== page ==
“The Political Economy of Punishment”
This blog is the third in a series related to the inaugural season of the Oxford Centre for Criminology Podcast
Episode 3: “The Political Economy of Punishment”
Blog by: Betty Shuttleworth
We were privileged to welcome Professor Alessandro de Giorgi onto the Centre for Criminology’s podcast to discuss the political economy of punishment.
Time to read
De Giorgi began by explaining his understanding of the political economy of punishment as a structural perspective in criminology. Those who work on the political economy of punishment seek to connect punishment with the economic structures of society; they look at how punishment connects with and regulates the economy, and the role of punishment in the reproduction of capitalism. This neo-Marxist perspective addresses punishment both historically and contemporaneously to conclude that the penal system is a tool of class control. De Giorgi also spoke on what he sees as the golden rule of the political economy of punishment – the principle of less eligibility. This principle, when applied to the state’s system of punishment, dictates that people should be made to prefer to accept their subordinate position within the labour market than to engage in crimes of survival. A key element of this deterrence from crime being the prison.
De Giorgi was astute as to a central limitation of work undertaken on the political economy of punishment, with its heavily Western and Global North-centric focus. In advocating for a move away from the promulgation of totalising views, De Giorgi drew attention to the work of scholars like Lacey in developing comparative work on the political economy of punishment. While acknowledging that a Western focus is still retained in the majority, these works take account of nuances between different varieties of capitalism. The result of such work, as noted by De Giorgi, is to show that across borders the greater the level of social inequality in a society, the more that society will need to rely on penal systems to keep those at the bottom under control. In this way, the United States (US) where De Giorgi is based becomes closer to Brazil than countries like Germany or England.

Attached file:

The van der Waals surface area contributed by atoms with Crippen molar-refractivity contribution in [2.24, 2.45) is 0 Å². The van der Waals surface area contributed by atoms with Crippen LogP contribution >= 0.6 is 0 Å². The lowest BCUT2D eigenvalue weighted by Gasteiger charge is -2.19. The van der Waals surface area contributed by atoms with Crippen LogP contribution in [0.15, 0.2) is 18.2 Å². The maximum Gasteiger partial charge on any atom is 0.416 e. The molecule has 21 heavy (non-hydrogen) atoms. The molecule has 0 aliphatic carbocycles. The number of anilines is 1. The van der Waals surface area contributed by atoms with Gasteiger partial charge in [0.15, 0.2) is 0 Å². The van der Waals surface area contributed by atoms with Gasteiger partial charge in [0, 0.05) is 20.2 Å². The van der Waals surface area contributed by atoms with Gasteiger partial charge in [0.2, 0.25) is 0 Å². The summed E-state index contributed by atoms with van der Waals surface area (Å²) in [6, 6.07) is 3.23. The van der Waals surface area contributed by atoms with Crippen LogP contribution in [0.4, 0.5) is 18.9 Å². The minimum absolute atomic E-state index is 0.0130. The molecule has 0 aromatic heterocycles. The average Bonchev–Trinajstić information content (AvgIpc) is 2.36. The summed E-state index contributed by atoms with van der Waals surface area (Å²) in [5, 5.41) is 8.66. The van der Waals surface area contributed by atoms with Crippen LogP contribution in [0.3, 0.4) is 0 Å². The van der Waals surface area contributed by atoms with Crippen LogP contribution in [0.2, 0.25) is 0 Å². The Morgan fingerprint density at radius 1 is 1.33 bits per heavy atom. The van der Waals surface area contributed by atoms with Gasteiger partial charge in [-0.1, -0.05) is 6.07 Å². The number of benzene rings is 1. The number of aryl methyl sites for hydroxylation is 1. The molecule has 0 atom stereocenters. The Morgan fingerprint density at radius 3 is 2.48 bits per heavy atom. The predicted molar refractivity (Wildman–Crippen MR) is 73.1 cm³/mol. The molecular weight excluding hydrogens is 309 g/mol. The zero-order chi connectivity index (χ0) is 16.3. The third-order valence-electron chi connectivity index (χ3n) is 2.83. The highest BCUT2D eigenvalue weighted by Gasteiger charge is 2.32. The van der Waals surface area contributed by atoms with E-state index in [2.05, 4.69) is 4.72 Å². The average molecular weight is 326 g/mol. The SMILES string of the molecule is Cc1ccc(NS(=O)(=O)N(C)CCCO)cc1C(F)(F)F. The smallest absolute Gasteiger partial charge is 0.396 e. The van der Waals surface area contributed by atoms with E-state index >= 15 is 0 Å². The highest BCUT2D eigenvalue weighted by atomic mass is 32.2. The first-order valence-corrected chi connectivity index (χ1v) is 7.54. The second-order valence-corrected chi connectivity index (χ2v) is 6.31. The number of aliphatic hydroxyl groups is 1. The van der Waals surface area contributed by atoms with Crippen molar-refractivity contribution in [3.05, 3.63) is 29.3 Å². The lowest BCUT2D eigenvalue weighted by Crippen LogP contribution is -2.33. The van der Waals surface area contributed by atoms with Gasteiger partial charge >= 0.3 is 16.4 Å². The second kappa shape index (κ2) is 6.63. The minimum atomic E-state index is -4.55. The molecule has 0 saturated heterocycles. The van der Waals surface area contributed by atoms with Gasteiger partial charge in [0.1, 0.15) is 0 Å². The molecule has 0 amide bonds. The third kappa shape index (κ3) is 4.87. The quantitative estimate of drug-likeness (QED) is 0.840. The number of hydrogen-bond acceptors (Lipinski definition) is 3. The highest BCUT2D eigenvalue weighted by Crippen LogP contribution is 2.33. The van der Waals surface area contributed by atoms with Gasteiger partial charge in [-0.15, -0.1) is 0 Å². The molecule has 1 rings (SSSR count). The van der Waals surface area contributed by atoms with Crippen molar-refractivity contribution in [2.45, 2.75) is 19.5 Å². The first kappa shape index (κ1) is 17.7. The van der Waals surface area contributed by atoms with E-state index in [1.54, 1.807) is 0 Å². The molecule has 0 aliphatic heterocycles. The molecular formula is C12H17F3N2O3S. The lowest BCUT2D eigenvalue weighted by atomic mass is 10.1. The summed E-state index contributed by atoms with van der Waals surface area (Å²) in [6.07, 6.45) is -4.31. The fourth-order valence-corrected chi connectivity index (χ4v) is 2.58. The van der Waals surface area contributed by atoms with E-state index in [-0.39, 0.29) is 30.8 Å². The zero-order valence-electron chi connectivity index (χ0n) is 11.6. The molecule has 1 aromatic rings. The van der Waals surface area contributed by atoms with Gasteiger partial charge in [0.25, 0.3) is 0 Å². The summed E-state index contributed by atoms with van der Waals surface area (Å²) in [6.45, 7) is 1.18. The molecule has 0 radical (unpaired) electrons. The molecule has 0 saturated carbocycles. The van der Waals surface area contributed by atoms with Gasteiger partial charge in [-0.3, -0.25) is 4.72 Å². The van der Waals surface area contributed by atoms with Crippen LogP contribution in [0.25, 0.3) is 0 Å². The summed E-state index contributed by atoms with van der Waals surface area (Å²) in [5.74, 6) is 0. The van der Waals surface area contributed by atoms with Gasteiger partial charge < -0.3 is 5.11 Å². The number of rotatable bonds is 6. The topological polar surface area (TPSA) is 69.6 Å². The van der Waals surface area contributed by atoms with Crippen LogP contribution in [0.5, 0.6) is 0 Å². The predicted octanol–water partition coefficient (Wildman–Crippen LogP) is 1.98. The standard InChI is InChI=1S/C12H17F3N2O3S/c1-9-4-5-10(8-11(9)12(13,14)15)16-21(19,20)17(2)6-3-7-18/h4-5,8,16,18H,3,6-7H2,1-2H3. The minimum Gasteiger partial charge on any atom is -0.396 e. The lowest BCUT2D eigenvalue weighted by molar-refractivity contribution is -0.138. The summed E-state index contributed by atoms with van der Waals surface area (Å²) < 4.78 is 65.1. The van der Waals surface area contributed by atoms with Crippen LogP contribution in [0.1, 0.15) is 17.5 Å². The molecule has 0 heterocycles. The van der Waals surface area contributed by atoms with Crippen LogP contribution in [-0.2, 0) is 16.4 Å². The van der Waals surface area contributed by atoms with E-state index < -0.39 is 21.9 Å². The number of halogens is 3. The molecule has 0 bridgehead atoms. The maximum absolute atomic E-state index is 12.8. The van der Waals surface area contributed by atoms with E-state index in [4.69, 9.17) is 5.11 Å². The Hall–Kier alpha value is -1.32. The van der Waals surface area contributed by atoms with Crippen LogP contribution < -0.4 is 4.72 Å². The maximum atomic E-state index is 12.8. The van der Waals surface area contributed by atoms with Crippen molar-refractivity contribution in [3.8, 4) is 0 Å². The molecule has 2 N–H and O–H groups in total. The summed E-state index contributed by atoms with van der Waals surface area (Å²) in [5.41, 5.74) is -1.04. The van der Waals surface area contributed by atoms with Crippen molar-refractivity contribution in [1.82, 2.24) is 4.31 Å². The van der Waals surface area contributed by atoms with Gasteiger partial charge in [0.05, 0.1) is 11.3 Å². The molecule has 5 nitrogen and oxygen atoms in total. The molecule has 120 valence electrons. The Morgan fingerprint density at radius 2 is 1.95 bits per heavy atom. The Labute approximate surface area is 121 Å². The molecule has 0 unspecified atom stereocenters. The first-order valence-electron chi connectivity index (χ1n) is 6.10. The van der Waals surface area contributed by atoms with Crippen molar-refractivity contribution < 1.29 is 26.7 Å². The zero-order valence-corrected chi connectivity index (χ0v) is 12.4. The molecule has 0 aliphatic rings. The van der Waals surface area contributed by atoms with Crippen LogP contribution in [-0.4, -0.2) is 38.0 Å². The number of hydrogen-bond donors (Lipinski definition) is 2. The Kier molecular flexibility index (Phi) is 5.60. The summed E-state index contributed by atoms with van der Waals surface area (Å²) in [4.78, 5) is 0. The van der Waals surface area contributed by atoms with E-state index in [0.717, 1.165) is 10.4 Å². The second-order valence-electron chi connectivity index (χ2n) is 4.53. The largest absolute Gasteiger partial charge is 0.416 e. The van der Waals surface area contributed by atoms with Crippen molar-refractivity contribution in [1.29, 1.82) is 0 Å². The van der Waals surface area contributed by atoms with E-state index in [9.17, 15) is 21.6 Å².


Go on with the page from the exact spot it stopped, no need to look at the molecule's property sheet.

Due to De Giorgi’s extensive travels during his academic career, he was able to provide insight into how his personal experiences of the global and the local inform his work and activism. De Giorgi recounted his shock upon arrival in the US, where through his ethnographic work he discovered not the high level of state control he anticipated but a lived reality of state abandonment for those leaving prison. De Giorgi’s work in engaging with this vulnerable community led him to draw the tragic conclusion that in the US, the lives of those who are not able to make themselves worth something ‘just matter a little less’. De Giorgi’s belief in this statement was confirmed by his role as a call handler on a suicide crisis line, one of several activities he undertakes outside his strictly academic work. In taking these calls, De Giorgi saw a lot of connections with his work on the political economy of punishment, engaging first hand with what happens when people cannot afford access to what were once state services, such as homes, medicine, and mental health support.
Our conversation rounded up by discussing the role of critical frameworks, and more specifically neo-Marxist views, in the classroom and in criminological academic discourse. De Giorgi drew from his teaching at San Jose State University, a public university where most students are the first in their family to attend college and a high percentage are second generation immigrants. The composition of the student body not only stimulates interesting conversations but means radical theories are well received, bolstering De Giorgi’s claim that critical frames always have their place in debate.
We are incredibly grateful to De Giorgi for generously giving up his time and for providing us and our listeners with plenty of food for thought. For those keen to learn more following the podcast, some reading suggestions are below.
- Alessandro de Giorgi, Re-thinking the Political Economy of Punishment, 2016
- Alessandro de Giorgi, ‘Five Theses on Mass Incarceration’ in Social Justice 2016 42(2) p.5
- Alessandro de Giorgi, ‘Back to Nothing: Prisoner Re-entry and Neoliberal Neglect’ in Social Justice 2017 44(1) p.83
- Nicola Lacey, The prisoners' dilemma: political economy and punishment in contemporary democracies, 2008
- Georg Rusche and Otto Kirchheimer, Punishment and Social Structure, 1939
How to cite this blog post (Harvard style):B. Shuttleworth. (2022) “The Political Economy of Punishment”. Available at:https://blogs.law.ox.ac.uk/blog-post/2022/09/political-economy-punishment. Accessed on: 29/11/2022